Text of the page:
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Eat Fat- Lose Fat! What Fats You Should Be Consuming

Posted May 29 2012 10:12pm

There’s been a stigma in our culture that started around the mid nineties about fat. It started with doctors (who are not trained in nutrition) saying that people were eating too many saturated fats in the form of red meat. Too much fat, they said, equaled heart disease. Enough people got to talking about and there was a shift from eating fats to eating  more reduced fat foods.

Snackwells kicked things off by offering reduced fat and fat free cookies. My mom used to eat these when she was “dieting”. Then came reduced fat peanut butter, Wheat Thins, Chips and more. They reduced the fat, but added sugar and salt in it’s place.

We began consuming mass quantities of this stuff thinking it was “healthy” (my favorite buzz word) and better for us than full fat. We were more susceptible to hunger because we had cut out one of the three macronutrients- Fats. We are built to have fats and to eat the good ones.

To understand good and bad fats, you need to know the names of the players and some information about them. There are four major types of fats:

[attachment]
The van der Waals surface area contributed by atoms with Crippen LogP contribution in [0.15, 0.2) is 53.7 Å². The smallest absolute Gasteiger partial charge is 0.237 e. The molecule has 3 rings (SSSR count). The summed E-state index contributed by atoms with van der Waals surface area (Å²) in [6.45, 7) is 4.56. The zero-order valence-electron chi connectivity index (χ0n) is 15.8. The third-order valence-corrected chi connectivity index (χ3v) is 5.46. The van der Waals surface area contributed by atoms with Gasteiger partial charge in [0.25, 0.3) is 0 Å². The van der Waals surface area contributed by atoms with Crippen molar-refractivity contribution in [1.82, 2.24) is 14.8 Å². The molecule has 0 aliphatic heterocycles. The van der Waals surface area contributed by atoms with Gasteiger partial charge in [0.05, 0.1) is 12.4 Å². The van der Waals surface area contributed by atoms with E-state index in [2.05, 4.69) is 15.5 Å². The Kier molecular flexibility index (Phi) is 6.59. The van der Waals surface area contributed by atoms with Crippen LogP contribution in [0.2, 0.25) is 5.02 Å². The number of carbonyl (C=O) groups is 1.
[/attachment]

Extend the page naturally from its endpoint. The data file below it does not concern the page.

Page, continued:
• monounsaturated fats
  • polyunsaturated fats
  • saturated fats
  • trans fats

Monounsaturated fats and polyunsaturated fats are known as the “good fats” because they are good for your heart, your cholesterol, and your overall health.

Saturated fats and trans fats are known as the “bad fats” because they increase your risk of disease and elevate cholesterol.

Appearance-wise, saturated fats and trans fats tend to be solid at room temperature (think of butter or traditional stick margarine), while monounsaturated and polyunsaturated fats tend to be liquid (think of olive or corn oil).

There is a lot of research coming out that confirms that in appropriate amounts, saturated fats can be beneficial to health, especially coconut oil.

Eating fat is an important part of a healthy, satisfying lifestyle. Exclusion of a macronutrient, be it carbs proteins or fats will result in imbalance and unsustainable. That’s why fad diets that practice this usually leave the dieter heavier after initial water weight loss and responsible for slowing metabolism.

I know it can be scary when you’re trying to make decisions about what to eat (this is why I have a job!). I always say there is not a one size fits all approach to healthy eating, but I can say without a doubt that you need fat in your body to be satisfied and get your body on the path you want to go on. Fat will not make you fat.

One last word of caution: Sugar/starch in the presence of fat acts like velcro that sticks not only together, but sticks to the inside of you (which is why donuts are like the worst things you can eat!!). Keep in mind that when you incorporate more fats into your diet, it would be a good idea to keep an eye on your sugar/starch intake.

What kinds of fats do you eat?

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